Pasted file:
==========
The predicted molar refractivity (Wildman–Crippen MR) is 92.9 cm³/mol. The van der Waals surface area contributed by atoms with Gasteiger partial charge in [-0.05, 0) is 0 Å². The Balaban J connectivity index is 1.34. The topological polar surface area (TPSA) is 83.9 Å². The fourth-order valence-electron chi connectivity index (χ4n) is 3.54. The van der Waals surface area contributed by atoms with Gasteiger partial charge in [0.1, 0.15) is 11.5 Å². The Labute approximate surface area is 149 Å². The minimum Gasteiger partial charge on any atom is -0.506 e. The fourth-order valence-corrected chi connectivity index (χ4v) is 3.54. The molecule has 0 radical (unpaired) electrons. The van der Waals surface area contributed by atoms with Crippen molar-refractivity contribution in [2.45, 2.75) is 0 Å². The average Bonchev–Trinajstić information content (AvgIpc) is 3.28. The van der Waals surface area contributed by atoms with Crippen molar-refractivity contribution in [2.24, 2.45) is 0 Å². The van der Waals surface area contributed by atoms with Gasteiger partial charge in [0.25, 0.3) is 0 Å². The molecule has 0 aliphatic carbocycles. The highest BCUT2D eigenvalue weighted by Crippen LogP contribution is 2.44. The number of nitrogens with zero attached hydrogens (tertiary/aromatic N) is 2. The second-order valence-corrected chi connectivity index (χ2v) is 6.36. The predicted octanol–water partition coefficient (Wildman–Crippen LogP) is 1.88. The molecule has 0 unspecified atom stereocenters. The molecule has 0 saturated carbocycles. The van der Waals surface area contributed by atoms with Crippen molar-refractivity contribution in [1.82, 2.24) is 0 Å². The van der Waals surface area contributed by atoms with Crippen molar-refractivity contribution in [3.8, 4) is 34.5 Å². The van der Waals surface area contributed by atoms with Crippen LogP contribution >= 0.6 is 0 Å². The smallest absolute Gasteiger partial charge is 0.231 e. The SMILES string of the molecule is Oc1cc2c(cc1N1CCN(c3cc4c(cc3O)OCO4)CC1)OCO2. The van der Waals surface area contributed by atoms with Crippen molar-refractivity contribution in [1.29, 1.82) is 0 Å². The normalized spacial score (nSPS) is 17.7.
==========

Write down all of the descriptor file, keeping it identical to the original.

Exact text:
The predicted molar refractivity (Wildman–Crippen MR) is 92.9 cm³/mol. The van der Waals surface area contributed by atoms with Gasteiger partial charge in [-0.05, 0) is 0 Å². The Balaban J connectivity index is 1.34. The topological polar surface area (TPSA) is 83.9 Å². The fourth-order valence-electron chi connectivity index (χ4n) is 3.54. The van der Waals surface area contributed by atoms with Gasteiger partial charge in [0.1, 0.15) is 11.5 Å². The Labute approximate surface area is 149 Å². The minimum Gasteiger partial charge on any atom is -0.506 e. The fourth-order valence-corrected chi connectivity index (χ4v) is 3.54. The molecule has 0 radical (unpaired) electrons. The van der Waals surface area contributed by atoms with Crippen molar-refractivity contribution in [2.45, 2.75) is 0 Å². The average Bonchev–Trinajstić information content (AvgIpc) is 3.28. The van der Waals surface area contributed by atoms with Crippen molar-refractivity contribution in [2.24, 2.45) is 0 Å². The van der Waals surface area contributed by atoms with Gasteiger partial charge in [0.25, 0.3) is 0 Å². The molecule has 0 aliphatic carbocycles. The highest BCUT2D eigenvalue weighted by Crippen LogP contribution is 2.44. The number of nitrogens with zero attached hydrogens (tertiary/aromatic N) is 2. The second-order valence-corrected chi connectivity index (χ2v) is 6.36. The predicted octanol–water partition coefficient (Wildman–Crippen LogP) is 1.88. The molecule has 0 unspecified atom stereocenters. The molecule has 0 saturated carbocycles. The van der Waals surface area contributed by atoms with Crippen molar-refractivity contribution in [1.82, 2.24) is 0 Å². The van der Waals surface area contributed by atoms with Crippen molar-refractivity contribution in [3.8, 4) is 34.5 Å². The van der Waals surface area contributed by atoms with Crippen LogP contribution >= 0.6 is 0 Å². The smallest absolute Gasteiger partial charge is 0.231 e. The SMILES string of the molecule is Oc1cc2c(cc1N1CCN(c3cc4c(cc3O)OCO4)CC1)OCO2. The van der Waals surface area contributed by atoms with Crippen molar-refractivity contribution in [1.29, 1.82) is 0 Å². The normalized spacial score (nSPS) is 17.7.